V&A Images/Victoria and Albert Museum, London.
Re-Imaginings: the past, the present & the future of energy
The Future of Energy Infographic, produced by the One Great Workshop, featured in one of our previous blogs highlights some of the difficulties we face when attempting to address the profusion of political, commercial, and domestic needs and interests, which have all shaped the ways we think about fossil fuels. Often framed as being in crisis, our reliance on fossil fuels is driven by a political, often highly emotive, agenda that connects across spatial scales from transnational politics to our everyday lives at home and work. As the schema provided by The Future of Energy Infographic, concludes, reliance upon any single source of energy will not solve the problems we face in the current age of climate change.
Opening up a window onto the past, we do not need to look too far back to recover the former existence of energy regimes and cultures that sought to harness power from a diverse range of sources. Indeed, History presents us with new possibilities to reimagine the energy landscapes of the future. The sampler shown here was made by Elizabeth Cridland in 1752. Samplers were made by young girls, from middling and gentry families, as a means of honing their skills at needle craft, but also as a means of working through and learning religious and moral values. Elizabeth included the Lord’s prayer, she also depicted elements of the local landscape that were evidently meaningful to her. They include her family home, garden and perhaps most surprisingly to us, the local windmill.
The use of the past as a prompt to re-imagine the future is of course not new. Faced with the devastating social and cultural impact of large-scale industrialisation and fossil consumption in the nineteenth century, utopian writers like William Morris in News from Nowhere employed history as a means to envisage an alternative future, one in which workers were released from pollution, poverty, disease, and what he saw as the terminal degeneration of culture and art brought about by the alienation of labour and the technological ‘fix’. For us today these writings continue to hold currency, they cause us to stop and reflect and prompt us to ask, what if an alternative ‘revolution’ had taken place? A revolution that was technologically efficient, politically transformative and socially just?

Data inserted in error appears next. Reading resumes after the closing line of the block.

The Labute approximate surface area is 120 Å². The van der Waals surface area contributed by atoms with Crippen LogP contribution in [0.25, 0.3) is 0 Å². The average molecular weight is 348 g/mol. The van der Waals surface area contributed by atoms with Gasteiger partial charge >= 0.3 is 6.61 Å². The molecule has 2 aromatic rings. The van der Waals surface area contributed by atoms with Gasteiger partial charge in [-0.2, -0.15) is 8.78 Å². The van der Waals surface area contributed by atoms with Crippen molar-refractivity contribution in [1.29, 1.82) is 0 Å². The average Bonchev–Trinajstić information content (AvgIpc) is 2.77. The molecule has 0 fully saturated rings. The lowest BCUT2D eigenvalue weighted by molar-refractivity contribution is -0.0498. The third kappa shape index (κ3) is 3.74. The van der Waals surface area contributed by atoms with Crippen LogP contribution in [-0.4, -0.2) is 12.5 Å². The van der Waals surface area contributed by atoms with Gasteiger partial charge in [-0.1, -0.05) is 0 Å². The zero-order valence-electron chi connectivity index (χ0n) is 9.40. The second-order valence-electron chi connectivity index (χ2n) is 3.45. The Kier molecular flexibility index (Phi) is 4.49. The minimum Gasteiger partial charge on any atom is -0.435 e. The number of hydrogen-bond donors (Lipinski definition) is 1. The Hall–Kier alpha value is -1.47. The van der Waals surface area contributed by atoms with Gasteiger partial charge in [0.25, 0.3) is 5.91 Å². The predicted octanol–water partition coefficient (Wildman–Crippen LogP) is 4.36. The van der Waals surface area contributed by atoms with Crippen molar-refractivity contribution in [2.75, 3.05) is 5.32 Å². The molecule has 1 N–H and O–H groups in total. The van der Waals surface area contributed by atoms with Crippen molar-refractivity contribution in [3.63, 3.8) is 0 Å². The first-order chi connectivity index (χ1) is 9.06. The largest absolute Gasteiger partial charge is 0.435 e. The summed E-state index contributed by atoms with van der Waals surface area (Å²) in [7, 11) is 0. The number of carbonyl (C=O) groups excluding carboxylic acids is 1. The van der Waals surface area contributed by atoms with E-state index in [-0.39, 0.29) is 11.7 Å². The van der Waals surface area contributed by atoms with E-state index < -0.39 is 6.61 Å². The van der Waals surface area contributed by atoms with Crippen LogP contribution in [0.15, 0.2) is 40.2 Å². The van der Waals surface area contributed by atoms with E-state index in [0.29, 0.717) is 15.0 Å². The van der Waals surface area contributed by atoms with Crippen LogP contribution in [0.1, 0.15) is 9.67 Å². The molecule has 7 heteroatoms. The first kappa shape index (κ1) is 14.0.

Morris drew upon the deep past as a means to reinstate the organic relationship between people and the environment, which he saw as being eroded away by the twin forces of large-scale industrialisation and urbanisation. He was interested in the potential of craft, as not only a way of doing, but also as a way of envisaging how society could work. For Morris, the tactile, skilled and knowledgeable processes of making, which were themselves imbued with aesthetic qualities, translated into a deeper understanding of social relations built upon cooperation and a shared responsibility to protect the earth’s resources, not to waste or spoil anything.
The course of history is not set on some linear course with a clear beginning and inevitable ending. We often think of time in this way because patterns of change and continuity, and moments of transition are deeply entangled, complex processes that are hard to decipher. It is easier sometimes to think of History as having some logic: so that’s how we got to where we are today. But what if we unpick the threads of the dominant narrative of industrial revolution and capitalism, to reveal other less well known histories, alternative stories, experiences, imaginings, perhaps even alternative endings. Is it not the case that without utopia, and allowing creative space for new imaginaries to develop, we are faced with an unchanging world in which our relationship to energy, and reliance upon fossil fuels, becomes so absorbed within our culture that it seems normal, essential and to be protected at any cost.
What does Elizabeth Cridland’s sampler, made over 250 years ago, say about the place of wind power in everyday landscapes in the past? Can a small, commonplace piece of needlework such as this provide a prompt for us to rethink our relationship to renewable energy sources today?
Edward Robbins ‘News from Nowhere: a Utopian Dream’ in Manifestoes and Transformations in the Early Modernist City Edited by Christian Hermansen Cordua.
William Morris News From Nowhere (first published 1890)
Check out: http://www.rescue-history.org.uk